Concrete PowerPoint

(click on image for pdf)

How can concrete heal its own cracks? Find out here!

Carbon Fiber - website (Zoltek)

 

Wood as an Engineering Material - website (Cambridge)

 

 

 

Comprehensive List of Material Properties - website (MatWeb)

 

 

 

 

Why are steel reinforcing bars (rebar) placed inside most pieces of concrete?

Concrete is good at withstanding large compressive loads, but it is weak when placed in tension. Steel handles tension well. When placed within concrete, steel passes its strength in tension to the concrete structure. Prior to the introduction of steel-reinforced concrete in the late 1800's, nearly all concrete structures were built to withstand only compression.

 

 

 

 

 

 

Compression     Tension

While reinforced concrete dominates worldwide construction, it doesn't work so well for making tennis rackets or bicycle frames. These items used to be made from wood, steel and aluminum; nowadays, they are more likely to be made at least partially from carbon fiber.

 

Carbon fiber-reinforced polymer (CFRP), or carbon fiber for short, is a composite material comprised of a polymer matrix (often, epoxy) with reinforcing carbon fibers. The material has an exceptionally high strength-to-weight ratio. High cost limits its application, but this appears to be changing.

Featuring excellent mechanical, thermal, electrical and magnetic properties, graphene (a form of carbon and itself not a composite) enjoys broad prospects in such fields as high-performance electronic devices, composite materials, sensors and energy storage.

 

Graphene is the strongest material ever tested.

A carbon filament next to a human hair. (The hair is the larger of the two.)

Manufacturing Processes - website (engineershandbook.com)

Manufacturing and Materials at NASA - website  (NASA)

Clean Energy Manufacturing - YouTube video (U.S. DOE)

 

Properties to Consider When Choosing a Material:

 

  • Mechanical
  • Electrical
  • Thermal
  • Magnetic
  • Optical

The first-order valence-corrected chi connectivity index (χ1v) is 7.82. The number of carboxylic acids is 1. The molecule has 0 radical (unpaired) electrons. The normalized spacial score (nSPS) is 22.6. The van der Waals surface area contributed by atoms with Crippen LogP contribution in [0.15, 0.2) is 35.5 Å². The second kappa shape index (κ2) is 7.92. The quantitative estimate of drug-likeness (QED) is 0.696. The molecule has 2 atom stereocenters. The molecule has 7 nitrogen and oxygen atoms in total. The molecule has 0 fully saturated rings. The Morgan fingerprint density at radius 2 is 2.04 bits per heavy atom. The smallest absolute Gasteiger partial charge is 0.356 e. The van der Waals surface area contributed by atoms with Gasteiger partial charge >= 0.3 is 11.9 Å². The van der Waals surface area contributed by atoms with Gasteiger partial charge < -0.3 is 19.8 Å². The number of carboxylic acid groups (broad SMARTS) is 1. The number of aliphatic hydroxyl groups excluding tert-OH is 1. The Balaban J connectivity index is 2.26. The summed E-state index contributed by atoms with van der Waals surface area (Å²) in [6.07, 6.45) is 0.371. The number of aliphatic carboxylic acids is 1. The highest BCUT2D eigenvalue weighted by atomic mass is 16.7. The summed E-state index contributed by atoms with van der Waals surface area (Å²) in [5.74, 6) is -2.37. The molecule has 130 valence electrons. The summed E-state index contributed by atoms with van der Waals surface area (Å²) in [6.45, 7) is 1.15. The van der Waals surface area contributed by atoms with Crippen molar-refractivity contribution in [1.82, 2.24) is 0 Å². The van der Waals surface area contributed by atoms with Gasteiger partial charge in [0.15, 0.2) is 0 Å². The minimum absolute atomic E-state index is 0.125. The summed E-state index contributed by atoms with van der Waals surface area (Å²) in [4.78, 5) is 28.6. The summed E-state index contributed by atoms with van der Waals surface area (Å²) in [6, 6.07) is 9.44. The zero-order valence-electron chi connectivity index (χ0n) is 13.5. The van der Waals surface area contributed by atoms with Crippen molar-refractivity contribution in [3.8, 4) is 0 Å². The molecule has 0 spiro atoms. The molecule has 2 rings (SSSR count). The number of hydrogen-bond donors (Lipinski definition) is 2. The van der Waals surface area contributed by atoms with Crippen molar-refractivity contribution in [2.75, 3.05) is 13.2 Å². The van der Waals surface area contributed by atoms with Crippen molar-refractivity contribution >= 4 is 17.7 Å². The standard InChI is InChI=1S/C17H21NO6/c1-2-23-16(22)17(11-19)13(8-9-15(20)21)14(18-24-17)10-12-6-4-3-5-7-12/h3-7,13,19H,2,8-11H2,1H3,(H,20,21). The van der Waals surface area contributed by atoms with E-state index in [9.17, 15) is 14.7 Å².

• Deteriorative (chemical reactivity)

  • Recyclability
  • Safety
  • Aesthetics
  • Cost

​and others...

Manufacturing Techniques

  • Casting (sand, gravity, pressure, die, etc)
  • Pressure molding (direct, transfer, injection, etc)
  • Deformation processes (rolling, forging, drawing, etc)
  • Powder methods (slip cast, sinter, hot press, hip)
  • Special methods (CVD, electroform, lay up, etc)
  • Machining (cut, turn, drill, mill, grind, etc)
  • Heat treatment (quench, temper, solution treat, age, etc)
  • Joining (bolt, rivet, weld, braze, adhesives)
  • Surface finish (polish, plate, anodise, paint) 
You can find a collection of videos showing many of these manufacturing processes on the website or YouTube channel of the SME (formerly Society of Manufacturing Engineers).

*these videos are previews of longer videos to which we don't have access

Here are just a few resources on some of the manufacturing techniques above.

Forging                                        Casting
Injection Molding

Browse the How It's Made Library

Milling machines are used to cut and shape relatively small piece of metal or other materials. The piece of material is fixed in a vise and moved against a spinning blade (a "rotary cutter", pictured below) to shave off small sections of the material. For small jobs, the operator may move the vise/material around with hand cranks. Greater precision is obtained by using a CNC (computer numerical control) machine, in which a computer guides the material or cutter.

 

There are many different types of mills, varying in their size, configuration (e.g. vertical or horizontal layout), and method of control. The mill at left is a hand-operated vertical mill. You'd likely find one of these in a machine shop.

Here's a video of a CNC machine in use. This machine looks quite different than the hand-operated mill shown above.

Looking toward the future...

3D Printing Introduction - website (3dprinting.com)

3D Printing in Space - article (NASA)

3D Printing a Building - article/TEDxTalk (Popular Mechanics)

3D Printing a Bridge in place - article (Fast Company)

3D Printing a Kidney - TEDTalk video (ted.com)

Recycling Codes - website (Wikipedia)

Recycling in America - pdf (on Google Drive) - Economist article

 

Recycling of Steel - video (How It's Made)

 

How One Company View Sustainability - website (Electrolux)

Nike Reuse-a-Shoe - website (Nike)

 

Recycling Electronics - website (EPA)

Recycling Facts & Stats - website (kab.org)

Recycling

Toxic E-waste - video/article (CBS News)

 

Toxic E-waste in Ghana - article (The Guardian)

Photograph: Andrew McConnell/Alamy

What's in your Iphone?

source: EPA

Read this article for an overview on Materials Science and choosing the right material for a job.

All about Nondestructive Testing - website (Nondestructive Testing Resource Center)

*make sure to click on the "Materials and Processes On-line" link

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Vandegrift High School | 9500 McNeil Drive, Austin, TX | T: 512 570 2300 |  Andrew.Perrone@leanderisd.org